Art Fair Insiders

Call for Artists, Making Money at Juried Art Fairs, Craft Shows and Festivals

I got lots of great ideas from this site on running my booth lights from a Deep Cycle Marine battery.  Here's the setup that I pulled together.


From Amazon

Charger - Schumacher SC-10030A SpeedCharge Automatic Charger and Maintainer 5 yr warranty

Inverter - Wagan 1000 Watt Continuous Power Inverter Model 2294 1yr warranty


From Walmart

Battery - Everstart MAXX-29.   Also a battery box.  18month warranty


From Home Depot

EcoSmart 18-watt LED Flood E*  Model # ECS 30 V2 WW FL 120 Internet # 202670523

Store SKU #406027 Equivalent to 90 watt flood  3000 degrees Kelvin 5 year warranty


With this setup I am running 6 lamps in black swing arms from Flourish.  I tested this setup and am able run in excess of 10 hrs, actually got to 12 hrs before I shut the system down.

The inverter and charger are much larger than you might need but I wanted something that was robust.  Charge time runs 5-8 hours after I have run the battery to the 50% point indicator on the charger.  The inverter is much more than needed but I wanted to run it at less than rated capacity to help keep heat down.  I put the battery under my ProPanel work table and there isn't a heat issue.

After the first two shows I took a piece of 1x12 pine board, added casters/rope pull and strap the battery to it so that I can pull it in and out of the show for charging in the evening.  Left room to put my cooler on it.

It is HEAVY, something like 70# or so and keep that in mind as you are taking it into and out of your vehicle for charging back at the hotel or wherever. 


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Not really. 300-400W is sufficient. Almost any brand will work fine. Form factor, number of outlets, USB connections... pretty standard stuff nowadays. Don't buy one that has too much or too little power for your application.

Could you show the sequence of the connections for the set up ?

Charger - Inverter - Battery - Lights.

Thank you

1) Booth Lights set up first.

2) Then plug light cords into 3-prong surge strip.

3) connect battery(ies) to inverter. [This has to be done right every time or you will burn out the inverter fusible link inside the inverter]..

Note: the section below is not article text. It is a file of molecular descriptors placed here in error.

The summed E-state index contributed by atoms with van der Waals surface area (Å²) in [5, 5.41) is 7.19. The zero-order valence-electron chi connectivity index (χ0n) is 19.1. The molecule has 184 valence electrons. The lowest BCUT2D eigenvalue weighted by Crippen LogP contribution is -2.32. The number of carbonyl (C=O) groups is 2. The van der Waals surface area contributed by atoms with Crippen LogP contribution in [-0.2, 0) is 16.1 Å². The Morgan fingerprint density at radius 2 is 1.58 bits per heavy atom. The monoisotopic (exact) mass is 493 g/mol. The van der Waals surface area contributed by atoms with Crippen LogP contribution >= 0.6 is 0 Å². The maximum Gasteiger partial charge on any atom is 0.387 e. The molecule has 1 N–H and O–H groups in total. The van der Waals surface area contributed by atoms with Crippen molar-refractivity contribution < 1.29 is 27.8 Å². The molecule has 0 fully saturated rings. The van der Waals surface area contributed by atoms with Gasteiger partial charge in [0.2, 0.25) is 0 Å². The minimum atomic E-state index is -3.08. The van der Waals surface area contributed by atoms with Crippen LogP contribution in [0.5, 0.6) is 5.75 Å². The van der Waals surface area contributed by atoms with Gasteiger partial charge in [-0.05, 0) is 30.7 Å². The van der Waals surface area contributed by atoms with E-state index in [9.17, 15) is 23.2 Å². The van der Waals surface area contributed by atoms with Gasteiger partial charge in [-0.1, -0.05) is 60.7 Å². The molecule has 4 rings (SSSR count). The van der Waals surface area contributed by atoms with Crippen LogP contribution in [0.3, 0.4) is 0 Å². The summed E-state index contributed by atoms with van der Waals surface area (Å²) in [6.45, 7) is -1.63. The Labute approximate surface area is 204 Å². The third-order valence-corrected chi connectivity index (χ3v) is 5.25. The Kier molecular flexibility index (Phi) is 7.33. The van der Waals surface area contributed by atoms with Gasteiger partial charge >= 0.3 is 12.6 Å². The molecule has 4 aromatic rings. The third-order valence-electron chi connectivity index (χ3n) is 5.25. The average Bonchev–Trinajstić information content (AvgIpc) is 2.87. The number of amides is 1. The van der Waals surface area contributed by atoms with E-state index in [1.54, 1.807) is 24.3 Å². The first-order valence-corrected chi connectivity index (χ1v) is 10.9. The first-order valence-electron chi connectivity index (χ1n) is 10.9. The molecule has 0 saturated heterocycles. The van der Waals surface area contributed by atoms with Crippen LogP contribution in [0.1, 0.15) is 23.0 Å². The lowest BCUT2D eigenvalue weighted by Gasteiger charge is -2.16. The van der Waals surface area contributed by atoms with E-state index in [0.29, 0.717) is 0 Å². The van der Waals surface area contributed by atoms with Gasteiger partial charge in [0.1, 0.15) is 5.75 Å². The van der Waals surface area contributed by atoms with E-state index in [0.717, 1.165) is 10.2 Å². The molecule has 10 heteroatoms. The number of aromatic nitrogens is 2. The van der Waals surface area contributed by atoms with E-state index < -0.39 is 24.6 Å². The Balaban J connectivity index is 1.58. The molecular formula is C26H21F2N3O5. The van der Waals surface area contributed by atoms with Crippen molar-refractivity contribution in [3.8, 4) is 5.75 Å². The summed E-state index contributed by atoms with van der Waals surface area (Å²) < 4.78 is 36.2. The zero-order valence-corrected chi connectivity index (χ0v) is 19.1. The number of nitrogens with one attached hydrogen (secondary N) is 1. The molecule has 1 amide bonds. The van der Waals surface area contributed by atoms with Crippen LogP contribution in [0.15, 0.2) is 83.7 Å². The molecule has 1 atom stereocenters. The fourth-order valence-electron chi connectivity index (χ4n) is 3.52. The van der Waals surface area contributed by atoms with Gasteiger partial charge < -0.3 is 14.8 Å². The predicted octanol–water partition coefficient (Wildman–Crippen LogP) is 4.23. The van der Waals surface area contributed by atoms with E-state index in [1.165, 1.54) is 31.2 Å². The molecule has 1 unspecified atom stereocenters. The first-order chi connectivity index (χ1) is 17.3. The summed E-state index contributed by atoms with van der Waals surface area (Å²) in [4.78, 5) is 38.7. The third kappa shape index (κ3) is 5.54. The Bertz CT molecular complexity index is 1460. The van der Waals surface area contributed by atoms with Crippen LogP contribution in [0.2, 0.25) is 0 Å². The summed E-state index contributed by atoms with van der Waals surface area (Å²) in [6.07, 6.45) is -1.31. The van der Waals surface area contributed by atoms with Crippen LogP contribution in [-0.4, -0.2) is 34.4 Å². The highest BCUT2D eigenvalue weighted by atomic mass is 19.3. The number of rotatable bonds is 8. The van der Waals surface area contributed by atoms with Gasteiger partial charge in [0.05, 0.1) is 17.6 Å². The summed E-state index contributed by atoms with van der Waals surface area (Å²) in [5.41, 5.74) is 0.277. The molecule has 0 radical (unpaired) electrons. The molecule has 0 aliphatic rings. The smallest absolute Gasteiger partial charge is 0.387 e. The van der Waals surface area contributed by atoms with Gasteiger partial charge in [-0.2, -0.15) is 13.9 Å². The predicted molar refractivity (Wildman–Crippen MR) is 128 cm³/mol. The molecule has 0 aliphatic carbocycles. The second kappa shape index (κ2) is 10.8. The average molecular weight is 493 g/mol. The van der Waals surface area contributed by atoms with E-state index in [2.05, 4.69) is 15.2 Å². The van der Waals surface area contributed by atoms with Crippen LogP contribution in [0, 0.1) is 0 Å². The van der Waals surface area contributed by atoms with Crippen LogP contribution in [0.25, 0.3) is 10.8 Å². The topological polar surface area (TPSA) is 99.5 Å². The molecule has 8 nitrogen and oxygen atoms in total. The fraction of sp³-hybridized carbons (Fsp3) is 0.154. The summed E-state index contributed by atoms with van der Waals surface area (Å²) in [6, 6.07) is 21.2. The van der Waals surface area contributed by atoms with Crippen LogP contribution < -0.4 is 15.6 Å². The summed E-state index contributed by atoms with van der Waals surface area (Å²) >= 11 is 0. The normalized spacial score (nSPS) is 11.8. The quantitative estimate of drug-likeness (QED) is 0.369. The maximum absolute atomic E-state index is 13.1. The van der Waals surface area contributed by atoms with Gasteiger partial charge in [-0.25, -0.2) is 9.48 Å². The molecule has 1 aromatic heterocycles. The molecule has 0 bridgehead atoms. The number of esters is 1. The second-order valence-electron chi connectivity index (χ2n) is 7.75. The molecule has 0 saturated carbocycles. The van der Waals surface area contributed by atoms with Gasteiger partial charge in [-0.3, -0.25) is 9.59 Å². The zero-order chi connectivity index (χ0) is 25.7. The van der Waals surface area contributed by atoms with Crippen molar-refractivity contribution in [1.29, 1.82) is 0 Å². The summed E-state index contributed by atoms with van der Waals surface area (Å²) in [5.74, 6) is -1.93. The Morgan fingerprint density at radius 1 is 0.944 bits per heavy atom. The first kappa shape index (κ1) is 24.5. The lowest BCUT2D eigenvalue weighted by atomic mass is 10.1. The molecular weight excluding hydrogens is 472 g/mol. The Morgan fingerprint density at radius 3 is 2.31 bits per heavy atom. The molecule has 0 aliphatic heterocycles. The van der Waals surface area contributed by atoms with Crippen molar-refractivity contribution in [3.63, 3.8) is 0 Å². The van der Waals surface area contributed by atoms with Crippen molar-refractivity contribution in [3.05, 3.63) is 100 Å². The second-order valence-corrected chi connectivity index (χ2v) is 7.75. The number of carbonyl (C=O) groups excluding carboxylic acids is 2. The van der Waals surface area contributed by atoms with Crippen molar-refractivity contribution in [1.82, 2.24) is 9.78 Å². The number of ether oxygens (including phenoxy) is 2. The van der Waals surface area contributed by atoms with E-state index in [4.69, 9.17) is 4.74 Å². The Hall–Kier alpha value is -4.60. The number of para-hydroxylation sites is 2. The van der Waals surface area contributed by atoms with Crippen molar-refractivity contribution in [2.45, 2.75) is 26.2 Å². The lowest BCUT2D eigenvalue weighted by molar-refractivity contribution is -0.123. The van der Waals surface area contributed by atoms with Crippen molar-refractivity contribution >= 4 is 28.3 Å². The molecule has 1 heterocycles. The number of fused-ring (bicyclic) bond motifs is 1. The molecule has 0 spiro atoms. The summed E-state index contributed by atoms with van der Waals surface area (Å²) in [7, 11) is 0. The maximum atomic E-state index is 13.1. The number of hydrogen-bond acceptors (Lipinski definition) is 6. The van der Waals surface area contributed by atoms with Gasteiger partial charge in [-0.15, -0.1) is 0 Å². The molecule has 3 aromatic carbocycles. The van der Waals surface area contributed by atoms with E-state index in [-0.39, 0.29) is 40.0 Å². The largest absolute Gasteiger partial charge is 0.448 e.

4) plug surge strip into inverter.

5) Turn on my inverter and check lights in booth to make sure all lights are on

I’ve had my (2) 105 Ah AGM batteries since at least 2013. They are still in use. If you charge them properly and do not discharge them below 50% capacity, they will last a long time.

This is a great topic and I would like to share something that we just came up with that might help in this area.  We developed a calculator to help determine how long your light could last based on the amp hour rating of your battery and the wattage draw.

Hope this helps some folks better understand this topic.


Great idea, but 2 things I notice that were not really clear to me when I started:

1) the size of the inverter matters so maybe put something in there for that. I read that your single test didn't matter, but I imagine at some point it does. While 200 vs 400 might be trivial, personally I didn't want to "cheap out" so I bought a high quality 1000W inverter... which worked great and I loved... until I found out I overbought! haha

2) Everything I've been told has said that there is no reserve needed for (at least my) deep cycle marine battery. Unlike "traditional" batteries, it shuts off so in effect you can run it out "completely" and that's how it's designed. Perhaps put a note on that in the reserve section.

Regarding big batteries, I was once at a show where an artist made his checkout podium his battery station. It was a thing of beauty! The battery  (or 2?) was on the bottom, he had installed outlet plugs, and he even had a latch so that it could be used as a weight if needed. From the outside it was just a clean looking podium!

If anyone here has photos or plans for something like that, I'm sure we'd love to see it! It's been something on my "list" for a while, but I wanted to incorporate wheels on it somehow, like a dolly, so I can bring it around easier for charging.


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